Regulations are going into force that are long overdue – they set standards on formaldehyde emissions from commonly used wood products, such as plywood and particleboard.
Congress passed legislation in 2010, the Formaldehyde Standards for Composite Wood Products Act, that requires the EPA to set standards as well as a third party auditing system to make sure they are enforced.
In 2011, the US government officially listed formaldehyde as a carcinogen. Action has been held back for many years because of lobbying from the chemical industry. States have been taking the lead on banning chemicals, such as bisphenol A (BPA), cadmium, formaldehyde, and chlorinated tris.
Since all new regulations go through the White House Office of Information and Regulatory Affairs before being finalized, there’s a long lag time before they are approved.
The bill directs EPA to develop rules so to ensure the use of "ultra low-emitting formaldehyde resins" and to track products through their supply chains.
Formaldehyde emissions come from resins used to bind composite woods, used in countertops, cabinets and furniture. It is also in textiles and even personal care products, like shampoo.
Johnson & Johnson recently said they would remove these carcinogenic chemicals from lotions and adult toiletries by 2015.
Brominated Flame Retardants Banned
In related news, more than 160 countries agreed to phase out brominated flame retardants at the recent Stockholm Convention on Persistent Organic Pollutants. Over the years, the 179 countries that participate have banned 23 chemicals.
However, the US is one of a few countries that does not participate in the Stockholm Convention.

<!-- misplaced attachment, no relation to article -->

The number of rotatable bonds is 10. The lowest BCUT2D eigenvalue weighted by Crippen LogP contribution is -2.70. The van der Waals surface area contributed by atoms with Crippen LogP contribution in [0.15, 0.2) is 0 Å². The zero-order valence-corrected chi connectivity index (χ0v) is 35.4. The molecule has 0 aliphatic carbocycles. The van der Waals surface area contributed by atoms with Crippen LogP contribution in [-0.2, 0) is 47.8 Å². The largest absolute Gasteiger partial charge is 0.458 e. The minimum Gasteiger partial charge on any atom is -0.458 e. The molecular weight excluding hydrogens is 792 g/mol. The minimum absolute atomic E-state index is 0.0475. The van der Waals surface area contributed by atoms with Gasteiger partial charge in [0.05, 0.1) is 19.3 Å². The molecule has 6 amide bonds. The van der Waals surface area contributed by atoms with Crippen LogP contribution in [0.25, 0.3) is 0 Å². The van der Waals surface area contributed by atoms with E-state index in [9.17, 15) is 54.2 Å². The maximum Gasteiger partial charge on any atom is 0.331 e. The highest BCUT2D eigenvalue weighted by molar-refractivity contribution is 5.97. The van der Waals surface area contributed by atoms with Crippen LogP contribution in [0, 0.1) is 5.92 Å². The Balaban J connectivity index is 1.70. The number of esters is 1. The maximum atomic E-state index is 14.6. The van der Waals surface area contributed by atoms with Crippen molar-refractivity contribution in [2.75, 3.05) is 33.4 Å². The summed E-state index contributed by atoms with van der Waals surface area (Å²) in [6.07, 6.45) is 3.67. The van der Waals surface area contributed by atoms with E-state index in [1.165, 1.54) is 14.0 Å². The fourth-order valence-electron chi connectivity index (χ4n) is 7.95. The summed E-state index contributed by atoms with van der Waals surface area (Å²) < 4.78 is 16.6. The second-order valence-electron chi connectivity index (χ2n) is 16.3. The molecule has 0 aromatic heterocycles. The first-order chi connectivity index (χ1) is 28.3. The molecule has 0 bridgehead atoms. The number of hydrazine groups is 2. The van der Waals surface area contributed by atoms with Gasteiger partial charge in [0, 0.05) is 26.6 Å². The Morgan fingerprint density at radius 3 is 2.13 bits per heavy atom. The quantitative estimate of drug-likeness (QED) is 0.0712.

Flame retardants are in a vast range of products including insulation, upholstery, bedding and electronics. They are in many infant and toddler products, such as polyurethane foam in items like car seats, breast feeding pillows, changing pads and bassinet mattresses.
Because flame retardants degrades very slowly and can travel in wind and water, they have accumulated over decades in the food web. The chemical is found in the blood of most people and animals. It can interfere with normal functioning of hormone systems and has severe adverse effects on children’s development.
"The U.S.’s failure to ratify the Stockholm Convention is sadly due to the inability of lawmakers to take the first step – fixing the nation’s own broken domestic law for chemicals,"
says Baskut Tuncak, an attorney with the Center for International Environmental Law.
Because lawmakers have repeatedly failed to fix the 1976 U.S. Toxic Substances Control Act, the EPA has its hands tied in restricting hazardous chemicals. Brominated flame retardants are on EPA’s list of chemicals of concern, but it can’t be banned without changes to the law.
The Safe Chemicals Act has been re-introduced in the Senate by Frank Lautenberg (D-NJ) and Kristen Gillibrand (D-NY), which would make the necessary changes, "enabling the U.S. to ratify the Stockholm Convention and re-emerge as a leader in global efforts to improve chemical safety," says the Center for International Environmental Law.